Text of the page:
if you look at agriculture, that is very much a down industry, i would say. for now, they are very much affected by the trade war, but on the other hand, consumer goods or something more closely tied to u.s. consumer, they are doing pretty well. walmart reported out of our district last week very strong sales, so i think there are good things going on on the consumer side and household side, which makes perfect sense. you've got a greatly per market, unemployment near 50 year lows. michael: business has been holding back on spending. do ceos tell you they think they will be demand out there, there will be a reason to invest if they get past the uncertainty of trade war's? james: i think they would be willing to invest, but are kind of wondering how should i do this given the uncertainty out there. michael: do you worry that the
fed is the only game in town, and that people are putting too much responsibility for keeping the economy afloat on you? james: i do think all eyes have turned to central banking over the last decade, and people are coming to the realization that you need other types of policies to help you. there are many policies pursued by federal and state governments. it is the sum total of all of those that help the economy. michael: do you think the economic situation right now in the u.s. calls for significant fiscal response? james: we just got a budget deal through, and it is more spending, so i would like to see an analysis of that on the economy before i go to another spending bill on top of that. [laughter] too.: bipartisan, people say there's never bipartisan, but that actually got through, so i thought that was pretty good. michael: the minutes showed there was division on the committee in terms of inflation,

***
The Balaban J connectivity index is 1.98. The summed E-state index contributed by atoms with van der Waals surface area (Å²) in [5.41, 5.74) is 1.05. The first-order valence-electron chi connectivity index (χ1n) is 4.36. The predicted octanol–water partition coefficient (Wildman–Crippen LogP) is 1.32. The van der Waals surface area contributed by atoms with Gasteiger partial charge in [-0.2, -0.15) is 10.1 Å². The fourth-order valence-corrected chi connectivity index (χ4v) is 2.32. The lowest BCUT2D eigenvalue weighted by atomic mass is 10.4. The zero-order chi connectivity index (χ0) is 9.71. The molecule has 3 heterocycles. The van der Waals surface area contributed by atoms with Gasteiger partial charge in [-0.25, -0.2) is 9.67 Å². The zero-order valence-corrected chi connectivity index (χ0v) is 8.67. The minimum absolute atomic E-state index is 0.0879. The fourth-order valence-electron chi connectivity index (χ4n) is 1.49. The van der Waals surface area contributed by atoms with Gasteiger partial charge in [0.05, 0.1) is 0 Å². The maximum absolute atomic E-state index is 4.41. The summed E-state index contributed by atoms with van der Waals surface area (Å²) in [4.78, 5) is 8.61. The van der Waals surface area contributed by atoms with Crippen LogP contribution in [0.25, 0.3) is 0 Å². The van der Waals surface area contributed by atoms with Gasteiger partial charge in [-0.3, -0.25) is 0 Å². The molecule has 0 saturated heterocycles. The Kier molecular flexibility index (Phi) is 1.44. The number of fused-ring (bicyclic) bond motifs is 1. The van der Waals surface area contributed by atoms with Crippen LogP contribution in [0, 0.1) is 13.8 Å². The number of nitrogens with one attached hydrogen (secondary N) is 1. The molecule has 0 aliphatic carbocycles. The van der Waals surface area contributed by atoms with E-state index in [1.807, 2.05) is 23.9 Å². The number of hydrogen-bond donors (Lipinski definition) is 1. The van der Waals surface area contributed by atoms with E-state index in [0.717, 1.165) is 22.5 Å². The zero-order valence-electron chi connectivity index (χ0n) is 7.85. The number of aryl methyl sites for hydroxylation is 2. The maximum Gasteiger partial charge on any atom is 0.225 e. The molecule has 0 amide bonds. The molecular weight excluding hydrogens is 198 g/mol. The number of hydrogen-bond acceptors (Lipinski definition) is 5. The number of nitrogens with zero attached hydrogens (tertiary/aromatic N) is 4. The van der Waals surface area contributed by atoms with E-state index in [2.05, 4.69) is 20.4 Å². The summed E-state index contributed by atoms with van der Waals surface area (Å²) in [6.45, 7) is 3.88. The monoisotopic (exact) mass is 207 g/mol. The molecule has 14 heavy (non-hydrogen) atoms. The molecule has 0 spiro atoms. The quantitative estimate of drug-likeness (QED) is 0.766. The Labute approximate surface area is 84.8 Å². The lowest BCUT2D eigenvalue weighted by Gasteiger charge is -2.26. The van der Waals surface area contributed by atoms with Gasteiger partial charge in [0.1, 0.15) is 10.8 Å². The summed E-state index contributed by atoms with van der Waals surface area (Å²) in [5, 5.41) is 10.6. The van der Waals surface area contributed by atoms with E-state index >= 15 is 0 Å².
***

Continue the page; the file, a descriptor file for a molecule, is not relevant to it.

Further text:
and some people thinking that cutting rates is one of the reasons expectations have slipped low. i presume you are in that camp. james: i'm very concerned about the five-year tips breakeven. i'm not sure where it's trading today, but it's been very low. if you subtract 30 basis points to translate between cpi inflation and pce inflation, it says that markets are only expecting about 1% or maybe 1.1% inflation over the next five years, and we are supposed to hit 2% inflation, so i think we can afford to be kind of dovish here, get those inflation expectations up, and hopefully hit our target over the next five years. michael: again, a question about what you can accomplish. do you think you actually can move inflation expectations even that you had rates at zero for seven years and inflation couldn't hit 2%? james: we have to try while we